God of War vs. Spider-Man: Which PS4 Exclusive is Better
God of War and Marvel’s Spider-Man hold up as stellar exclusives first and foremost on their gameplay. Both are exceptional in this department, though actually for different reasons. When we look at gameplay in games, it’s the combat and traversal that typically come to our mind first and foremost. It’s across these two aspects of gameplay that God of War and Spider-Man excel.
With more deliberate combat clearly inspired by the Souls series, God of War is more action-RPG this time around. There’s a far more arcade-y feel to it than something like Bloodborne, but it can be equally punishing on higher difficulties. You’ve really got to focus on chaining together different attacks, using runic abilities, and coordinating melee and ranged assaults. Kratos simply can’t take the sort of damage he could in previous games. But this wonderful combination of engaging and more strategic combat with the fast-paced action that has always defined is excellent.
God of War can get bogged down a little by the progression and equipment mechanics, but those RPG systems do generally add to the experience. Once you’ve got your head around how everything fits together, we’re glad they’re there, even if they could be more streamlined. Where God of War comes a little unstuck is in the traversal department. It feels like a typical third-person action game, with Kratos and Atreus helping each other to scale obstacles and overcome puzzles. But it’s all a bit weighty and slow. That might have been deliberate, but it certainly isn’t exciting to play.
Spider-Man couldn’t be any more polar opposite. Literally just booting the game up and swinging across downtown Manhattan is a game all in itself. Plenty of games cast players as superheroes, but few actually make you feel like one. Spider-Man certainly does that, and we couldn’t get enough of slinging around the city, performing tricks, and generally just keeping the pace of momentum going.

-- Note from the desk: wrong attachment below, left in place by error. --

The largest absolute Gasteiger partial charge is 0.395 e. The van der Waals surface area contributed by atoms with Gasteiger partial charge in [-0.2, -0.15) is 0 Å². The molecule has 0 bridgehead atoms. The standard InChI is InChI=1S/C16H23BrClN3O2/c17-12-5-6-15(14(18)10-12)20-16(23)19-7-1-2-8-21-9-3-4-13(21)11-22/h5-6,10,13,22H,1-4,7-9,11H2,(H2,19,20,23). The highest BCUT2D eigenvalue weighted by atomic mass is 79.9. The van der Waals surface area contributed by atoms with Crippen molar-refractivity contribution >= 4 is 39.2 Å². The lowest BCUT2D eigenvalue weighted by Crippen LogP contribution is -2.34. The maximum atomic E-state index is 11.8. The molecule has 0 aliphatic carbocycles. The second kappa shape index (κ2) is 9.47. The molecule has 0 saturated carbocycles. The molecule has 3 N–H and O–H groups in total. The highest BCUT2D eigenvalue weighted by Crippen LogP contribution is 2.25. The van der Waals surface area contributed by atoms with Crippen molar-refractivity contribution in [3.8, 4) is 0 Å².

When it comes to combat, though, Spider-Man is equally as cinematic and fast-paced as God of War, but it’s rather one dimensional. Not to say it isn’t entertaining, but the progression mechanics and variety of attacks wear thin as the game moves on. Combat becomes easier and less sophisticated, rather than the other way around in God of War.
There’s plenty of content in both games to enjoy. Spider-Man has a conventional open world blueprint with dozens of optional activities, most of which aren’t especially meaningful but are fun enough thanks to the way the game handles. God of War features puzzle gameplay that puts a bit more narrative clout into its side questions and activities which gives them more substance. Stopping to take them all in, however, can upset the balance of the story pacing. Both games feature brainteasers and puzzle gameplay to break up action, and they’re fairly evenly matched in this department.